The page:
Adler On

Rights, Natural and Civil

The word "rights" is a basic word in the vocabulary of political science and political philosophy.

Civil or political rights are those included in constitutions or in the bills of rights. They are the rights stated in the Constitution of the United States, its amendments, and particularly in the first ten amendments that are called our American Bill of Rights.

These rights are either granted or not granted by the state, and since they are within the power of the state to grant, they can be countermanded by the state when in the course of history fundamental changes in policy are contemplated.

The Ninth Amendment contains an implicit reference to natural rights by declaring that "The enumeration in the Constitution of certain rights shall not be construed to deny or disparage others retained by the people." Jurists who deny the existence of natural rights think that this Ninth Amendment is an unfortunate blemish in our Constitution because it appears to be an affirmation of natural rights.

Why? Because in 1793, when this amendment was adopted, the other rights retained by the people were probably the natural rights mentioned in the second paragraph of the Declaration of Independence, such as the inalienable right to life and liberty.

Natural rights are inherent in human nature. They are, therefore, inalienable and belong to every human being with no exceptions. They are specifically human rights. Now that they have become part of our government's declared foreign policy, it becomes self-contradictory for legal positivists to deny the existence of natural law and natural rights, and yet to subscribe to our government's foreign policy with regard to human rights.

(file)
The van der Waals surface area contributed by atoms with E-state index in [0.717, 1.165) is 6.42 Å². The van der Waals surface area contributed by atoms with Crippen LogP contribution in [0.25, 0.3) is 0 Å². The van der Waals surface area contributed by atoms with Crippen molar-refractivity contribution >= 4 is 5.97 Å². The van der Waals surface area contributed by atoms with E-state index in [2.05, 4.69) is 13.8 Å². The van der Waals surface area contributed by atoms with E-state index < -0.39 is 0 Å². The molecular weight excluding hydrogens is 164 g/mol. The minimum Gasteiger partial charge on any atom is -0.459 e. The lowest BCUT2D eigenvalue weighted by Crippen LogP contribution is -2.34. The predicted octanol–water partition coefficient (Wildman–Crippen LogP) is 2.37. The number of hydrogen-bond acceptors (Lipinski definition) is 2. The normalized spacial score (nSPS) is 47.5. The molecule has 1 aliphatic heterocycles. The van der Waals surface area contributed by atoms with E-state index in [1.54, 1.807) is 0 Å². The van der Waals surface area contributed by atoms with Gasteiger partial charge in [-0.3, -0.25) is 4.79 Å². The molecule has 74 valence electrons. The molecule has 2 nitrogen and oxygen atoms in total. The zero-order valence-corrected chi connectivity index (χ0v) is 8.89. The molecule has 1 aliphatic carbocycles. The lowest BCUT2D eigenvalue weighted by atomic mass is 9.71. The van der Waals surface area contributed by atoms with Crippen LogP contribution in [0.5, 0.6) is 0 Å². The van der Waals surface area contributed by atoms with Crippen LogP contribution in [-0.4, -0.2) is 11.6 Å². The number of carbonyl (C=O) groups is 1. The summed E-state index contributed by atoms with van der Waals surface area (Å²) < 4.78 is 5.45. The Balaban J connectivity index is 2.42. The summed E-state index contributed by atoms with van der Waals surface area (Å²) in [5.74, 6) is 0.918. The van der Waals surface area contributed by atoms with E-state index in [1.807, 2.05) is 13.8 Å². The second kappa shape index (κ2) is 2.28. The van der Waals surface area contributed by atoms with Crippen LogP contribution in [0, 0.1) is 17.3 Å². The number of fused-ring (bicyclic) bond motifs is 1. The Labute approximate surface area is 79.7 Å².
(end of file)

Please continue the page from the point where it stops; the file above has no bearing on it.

The exponents and defender of natural and human rights can argue that the existence of natural rights derives from the distinction between needs and wants -- or, what is the same, between natural and acquired desires. Since human needs are the needs inherent in human nature, identified by the potentialities that define them, natural rights are rights to the real goods that everyone needs in order to live a morally good human life.

The statement in the Declaration of Independence that all human beings have certain inalienable rights can be expanded to say that these include the right to life, the right to liberty, and the right to whatever any human being needs in order to live humanely well.

Natural rights can be violated or secured by government, but a perfectly just government is one that secures and safeguards all natural and human rights.

Transcultural Ethics
Desires, Right & Wrong (1991), Epilogue
Real Goods Make Natural Rights
The Time of Our Lives (1970, 1996), Chapter 14

Adapted from
Adler's Philosophical Dictionary (1995)

Revised 17 December 2000